Nathdwara also is known for its textiles. You can buy tie and die from here, for a reasonable price.

As for food, the town has a 'khau galli'. A MUST TRY are fried purple yams that are a speciality in this region. Laced with cumin and other powdered spices, these yams will tingle your taste buds. You can try the ' unlimited thali' at one of the local restaurants. This will give you an assortment of Gujarati food items, to your fill, and tall glasses of buttermilk to wash it all down.

My learning
  • Try the local food, chat up the locals, ask them for suggestions.
  • Carry a camera, and every once in a while, stop and enjoy the view.
  • Find out about the routes and accessibility before you travel, so that you know your options even if you are going unplanned.
  • If you have not booked a hotel, just carry a print out of possibilities as a back up. That saved us!
Coming up - our last stop - Udaipur, The City of Lakes, that is just an hour away, and easily accessible through frequent buses or even cabs. Hop on!

P.S.: A reminder that these pictures are my copyright. No stealing. No copy pasting. Give credit, link back to my blog, respect my rights. Capiche?

Feb 24, 2013

Running across Rajasthan: Part 2 - Jaisalmer

Ram Ram Sa!

A friend and I backpacked across Rajasthan last year, planning pretty much the entire trip on our own, right from travel, bookings, hotel, itinerary, etc. And I decided to share the experiences with you. Since writing about all the cities in one post would be looonnnggg, I am writing one city at a time.

Some useful websites, our itinerary and all about our first destination - Jaipur can be found in this post: http://haemlet.blogspot.in/2013/02/running-across-rajasthan.html

I move on to our second destination.
Please allow me to proclaim right at the outset that Jaisalmer was my favourite destination on this trip. So anything I say will reflect my awe of the place.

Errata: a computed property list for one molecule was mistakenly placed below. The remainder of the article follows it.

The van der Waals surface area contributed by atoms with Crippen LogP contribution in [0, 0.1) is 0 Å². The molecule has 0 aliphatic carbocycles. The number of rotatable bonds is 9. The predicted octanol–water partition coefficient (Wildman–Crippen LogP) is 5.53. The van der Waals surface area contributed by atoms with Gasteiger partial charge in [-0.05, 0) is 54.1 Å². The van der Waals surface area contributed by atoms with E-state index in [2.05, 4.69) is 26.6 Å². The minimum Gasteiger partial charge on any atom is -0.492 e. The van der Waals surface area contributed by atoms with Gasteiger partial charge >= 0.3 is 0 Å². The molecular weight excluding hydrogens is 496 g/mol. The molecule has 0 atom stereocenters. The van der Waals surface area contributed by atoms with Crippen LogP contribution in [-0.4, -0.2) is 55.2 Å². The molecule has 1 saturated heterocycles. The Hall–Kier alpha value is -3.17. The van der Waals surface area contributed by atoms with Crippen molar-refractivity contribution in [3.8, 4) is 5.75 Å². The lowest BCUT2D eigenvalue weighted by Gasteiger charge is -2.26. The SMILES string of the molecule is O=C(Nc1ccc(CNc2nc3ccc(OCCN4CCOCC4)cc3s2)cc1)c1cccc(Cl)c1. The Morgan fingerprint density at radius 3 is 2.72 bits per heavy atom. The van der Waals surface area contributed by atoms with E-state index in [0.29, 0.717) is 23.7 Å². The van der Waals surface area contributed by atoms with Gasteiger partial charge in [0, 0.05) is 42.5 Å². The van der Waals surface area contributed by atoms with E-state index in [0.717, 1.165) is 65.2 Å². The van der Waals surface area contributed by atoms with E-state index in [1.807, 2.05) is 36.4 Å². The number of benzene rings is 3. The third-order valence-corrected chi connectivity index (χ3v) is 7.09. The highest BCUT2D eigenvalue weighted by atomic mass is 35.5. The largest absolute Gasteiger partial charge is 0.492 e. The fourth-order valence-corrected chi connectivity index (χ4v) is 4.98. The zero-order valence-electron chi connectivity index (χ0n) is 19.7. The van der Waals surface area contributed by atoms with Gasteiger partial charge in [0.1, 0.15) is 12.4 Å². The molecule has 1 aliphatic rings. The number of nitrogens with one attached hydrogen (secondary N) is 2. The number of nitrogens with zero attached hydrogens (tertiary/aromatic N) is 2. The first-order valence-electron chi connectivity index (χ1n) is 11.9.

Jaisalmer is a small desert town, located in Western Rajasthan. The main attraction there is a live fort (that means, people still live inside it) called The Golden Fort. But it is not just the fort, the entire city seems to be basking in this golden glow with the houses surrounding the fort all the same colour. Jaisalmer is also a culture   haven, with a delightful local flavour. You will love just walking down the streets taking in the atmosphere. Another attraction here are the sand dunes, that are situated on the outskirts. You can visit these dunes, even stay the night there in tents, or simply take a camel ride and return.

Reaching there
Unlike Jaipur, Jaisalmer is not easily accessible from anywhere in the country. The train we took to Jaisalmer starts from Delhi, and we boarded the same at Jaipur. If you are coming in from any other city, the best way to reach here would be via Jodhpur. Jodhpur is relatively well-connected to other parts of the country, and you can find regular buses/trains from Jodhpur to Jaisalmer.

How many days
We were in Jaisalmer for two whole days and one night. It is quite comfortable, unless you plan to stay at the dunes. Then you could add a night in a tent at the dunes.

Where to stay
I loved the little hotel we stayed at in Jaisalmer. Called the Artist Hotel, it is not something that everyone may like, because it completely no-frills and quite small. A friend recommended it highly, and after staying there, we couldn't agree more. The hotel had clean, simple rooms starting Rs. 400 (you read right!) and a rooftop with a few tables where you could have your meals (and maybe a beer). I was going to direct you to their site (http://www.artisthotel.info/) and highly recommend them, but then I just read that the management has changed. Aladin, who was everyone's go-to man there, has started his own little hotel though, and his hospitality is definitely memorable.                
Artist Hotel

If you prefer luxury though, Jaisalmer also has heritage hotels that are well-known. As the locals told us, many havelis (houses of wealthy merchants) are turned into a hotel, and since all havelis have the flourish, the stone carvings et al, they are dubbed as heritage hotels.

You can also live in the hotels INSIDE the fort, but personally, I found them over-priced. Everything is within walking distance of the fort anyway, so distance is not something you need to worry about. 

Let me begin with THE GOLDEN FORT. Jaisalmer is built around this fort, that stands tall forming a golden backdrop. The fort itself is one of the few remaining living forts in the world. As you walk in, you will be greeted by people selling colourful wares, from puppets to wall hangings, artifacts, idols and more.
A tightrope walker at the fort entrance

The entrance to the fort